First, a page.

Martin Jelsma is a political scientist who has specialised in Latin America and international drugs policy. In 2005, he received the Alfred R. Lindesmith Award for Achievement in the Field of Scholarship, which stated that Jelsma "is increasingly recognized as one of, if not the, outstanding strategists in terms of how international institutions deal with drugs and drug policy."...
Robin Room, Peter Reuter (RAND), Wayne Hall, Benedikt Fischer, Simon Lenton, Amanda Fielding
01 September 2008
Despite cannabis being the most widely used illegal drug, and therefore the mainstay of the ‘war on drugs’, it has only ever held a relatively marginal position in international drug policy discussions. Amanda Fielding of the Beckley Foundation decided to convene a team of the world’s leading drug policy analysts to prepare an overview of the latest scientific evidence surrounding cannabis and the policies that control its use. The report of the Beckley Foundation's Global Cannabis Commission is aimed at bringing cannabis to the attention of policymakers and guide decision making.
Within the last decade the hitherto little known psychoactive substance of khat has emerged as a regional and international issue. In the Horn of Africa khat production has spurred an economic boom, but dramatic increases in consumption have raised public health concerns. Given the complexity of the topic spanning multiple academic disciplines and fields of professional practice, the need for a systematic overview is urgent.
Beau Kilmer, Jonathan P. Caulkins, Rosalie Liccardo Pacula, Robert J. MacCoun, Peter H. Reuter
07 July 2010
To learn more about the possible outcomes of marijuana legalization in California, RAND researchers constructed a model based on a series of estimates of current consumption, current and future prices, how responsive use is to price changes, taxes levied and possibly evaded, and the aggregation of nonprice effects (such as a change in stigma).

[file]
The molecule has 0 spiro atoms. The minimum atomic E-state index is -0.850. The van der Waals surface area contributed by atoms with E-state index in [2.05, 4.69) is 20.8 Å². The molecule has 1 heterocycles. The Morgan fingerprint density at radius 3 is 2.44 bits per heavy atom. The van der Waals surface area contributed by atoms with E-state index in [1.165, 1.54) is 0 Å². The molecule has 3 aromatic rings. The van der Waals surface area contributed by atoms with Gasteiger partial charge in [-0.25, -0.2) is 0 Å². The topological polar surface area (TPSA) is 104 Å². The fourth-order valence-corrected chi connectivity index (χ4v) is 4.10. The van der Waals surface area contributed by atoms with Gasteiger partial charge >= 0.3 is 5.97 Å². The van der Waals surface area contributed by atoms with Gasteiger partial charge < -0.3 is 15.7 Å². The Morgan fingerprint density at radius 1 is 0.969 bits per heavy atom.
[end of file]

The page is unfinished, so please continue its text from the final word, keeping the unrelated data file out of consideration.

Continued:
The report reviews 20 years of data from US government funded surveillance systems on government drug control spending, cannabis seizures and cannabis arrests, in order to assess the impact of enforced cannabis prohibition on cannabis potency, price and availability. The report’s findings highlight the clear failure of cannabis prohibition efforts by showing that as the United States has dramatically scaled up drug law enforcement, cannabis potency has nevertheless increased, prices have dropped, and cannabis remains widely available.
Understanding the consequences of drug legalisation versus prohibition is important for policy. Most recently this subject has gained much political attention not only globally, but specifically in the Netherlands. This study will provide a contribution to the legalisation debate based on a microeconomic analysis of the effects of illegal markets. The research question is how to design a coherent soft drugs policy framework that maximizes social welfare within the Netherlands that precludes most historical, sociological and political debates. In particular, attention is restricted to ‘soft drugs’ better known as cannabis derived products like hashish and marijuana.
No serious commentator doubts that cannabis is potentially damaging to the user. Like tobacco, it is typically smoked and thus shares the potential for lung disease. Like alcohol, it affects reaction times and may raise the risk of road accidents. Cannabis has also been associated with cognitive impairment, deterioration in education performance (van Ours and Williams 2008), and psychotic illness (Arsenault 2004). Moreover, cannabis is often – albeit contentiously – seen as a causal gateway to more serious drug use (Kandel 2002). The question is what to do about it?
Imprisoned cannabis farmer Bernard Rappaz has been on hunger strike for more than 80 days in protest at a prison sentence he considers too high. Doctors have refused orders from the authorities to force feed him. In the latest twist to the story, the Federal Court rejected Rappaz' appeal for his imprisonment to be suspended. Rappaz, who is well known as someone who has fought for the legalisation of cannabis, received a prison sentence of five years and eight months for violating the federal drugs law.
The municipality of the Dutch city of Utrecht recently announced two scientific experiments on cannabis policy. One experiment will be to set up a closed club model for adult recreational cannabis users. Cannabis smokers will grow their own marijuana in a cooperative, a move which would go against the government's drive to discourage coffee shops. The other experiment concerns treatment for people who are vulnerable to psychotic disorders.